Common Cause of Kidney Stones
Kidney stones are a common condition in the United States affecting about 9 percent of Americans. Every year, roughly 500,000 patients are admitted into emergency rooms because of kidney stones. While the prevalence of the condition has risen over the years, increasing from 1-in-20 people in 1994 to 1-in-11 in 2012, the trend is expected to continue, both in broader geographic coverage and in greater numbers due to extreme temperatures associated with climate change. Higher temperature leads to dehydration, which in turn contributes to increased concentrations of dissolved salts and other substances in urine. When urine is super-saturated, it allows kidney stones to develop.
Low Urine Volume
The risk of kidney stones increases with decrease in urine volume. Caused by poor fluid intake or fluid loss (dehydration) due to hard exercise, living or working in a hot place, low urine volume means there is less fluid available to dissolve salts and other urine constituents. In turn, the urine becomes darker in color, more concentrated and easily forms stones. In fact, a urine volume below 1 liter per day is associated with 10 percent of all recurrent kidney stones while urine volume below 1.5 liters per day is linked with the formation of many recurrent and first-time kidney stones. Low urine volume due to chronic dehydration, defined as a history of prolonged exposure to heat, is the main cause of 20 percent of all incidents of kidney stones.
Effect of Warmer Temperatures
Cases of kidney stones typically increase shortly after episodes of hot weather, hitting a peak within three days of exposure to extreme heat. According to a recent study published in the Environmental Health Perspectives, daily increase in average temperatures leads to increased risk of formation of kidney stones. Another study published in 2008 by the National Academy of Sciences also reported that about 70 percent of Americans are under high risk of kidney stones due to warmer temperatures compared to just 40 percent of Americans at risk in 2000. The number of cases of heat-related kidney stones is projected to increase to up to 2.2 million by 2050.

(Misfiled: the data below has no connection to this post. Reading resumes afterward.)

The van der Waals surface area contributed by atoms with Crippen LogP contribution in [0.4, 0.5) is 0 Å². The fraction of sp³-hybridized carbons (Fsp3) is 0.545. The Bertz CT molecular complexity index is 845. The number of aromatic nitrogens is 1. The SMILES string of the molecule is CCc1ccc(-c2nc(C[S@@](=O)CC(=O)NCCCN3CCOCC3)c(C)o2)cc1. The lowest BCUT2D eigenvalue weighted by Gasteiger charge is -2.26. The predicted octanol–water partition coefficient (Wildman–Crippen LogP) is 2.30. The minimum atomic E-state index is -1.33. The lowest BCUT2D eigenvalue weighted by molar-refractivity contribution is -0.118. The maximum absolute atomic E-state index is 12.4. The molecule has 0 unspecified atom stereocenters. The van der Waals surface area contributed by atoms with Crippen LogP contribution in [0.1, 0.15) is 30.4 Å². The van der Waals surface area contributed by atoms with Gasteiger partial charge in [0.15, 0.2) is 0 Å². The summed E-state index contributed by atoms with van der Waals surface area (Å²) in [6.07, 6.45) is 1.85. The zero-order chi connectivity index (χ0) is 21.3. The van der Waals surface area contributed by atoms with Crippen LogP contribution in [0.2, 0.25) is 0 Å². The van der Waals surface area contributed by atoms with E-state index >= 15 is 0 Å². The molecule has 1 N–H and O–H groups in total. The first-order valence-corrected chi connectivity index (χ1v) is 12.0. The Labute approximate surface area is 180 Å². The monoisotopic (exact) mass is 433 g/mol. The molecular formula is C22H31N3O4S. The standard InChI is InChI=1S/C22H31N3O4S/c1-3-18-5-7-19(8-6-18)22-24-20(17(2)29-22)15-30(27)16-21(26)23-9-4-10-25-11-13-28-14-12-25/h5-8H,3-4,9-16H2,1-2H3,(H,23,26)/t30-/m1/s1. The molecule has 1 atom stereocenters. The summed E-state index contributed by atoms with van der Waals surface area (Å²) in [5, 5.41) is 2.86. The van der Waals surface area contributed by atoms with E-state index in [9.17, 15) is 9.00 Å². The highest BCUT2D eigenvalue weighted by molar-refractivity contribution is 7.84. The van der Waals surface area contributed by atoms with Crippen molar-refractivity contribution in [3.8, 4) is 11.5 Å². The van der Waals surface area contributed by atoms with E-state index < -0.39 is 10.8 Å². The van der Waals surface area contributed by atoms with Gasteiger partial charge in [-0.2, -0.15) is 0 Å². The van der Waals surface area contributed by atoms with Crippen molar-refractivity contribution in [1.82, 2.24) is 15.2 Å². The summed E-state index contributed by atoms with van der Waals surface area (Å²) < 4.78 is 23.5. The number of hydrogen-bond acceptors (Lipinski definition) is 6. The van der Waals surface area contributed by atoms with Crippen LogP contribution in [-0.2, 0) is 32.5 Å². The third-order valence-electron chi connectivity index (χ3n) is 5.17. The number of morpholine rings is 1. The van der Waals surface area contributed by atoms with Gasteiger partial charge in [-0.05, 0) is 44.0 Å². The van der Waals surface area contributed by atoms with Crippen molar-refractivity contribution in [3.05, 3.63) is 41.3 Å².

Increase in ambient temperatures results in increased fluid losses through the skin. As more water is lost in sweat and less in urine, salts can build up in urine resulting in stones. Even in cold weather, dehydration occurs in the warm and dry indoor air without being noticed. And since dehydration often occurs without being noticed, it is a bigger factor in kidney stone formation in many patients. For instance, in drier climates, people lose a lot of water through sweat without realizing it and face a greater risk of kidney stone formation.
Are you or your loved one suffering from the symptoms of kidney stones? Would you like to receive world-class, safe, prompt and effective treatment for kidney stones? Or are you looking for the most comprehensive and accurate information on prevention, diagnosis and treatment of kidney stones? Then Advanced Urology Institute is the right place for you. At AUI, we offer patient-friendly and multidisciplinary urology services for a wide range of problems including kidney stones. For more information, visit the “Advanced Urology Institute” site.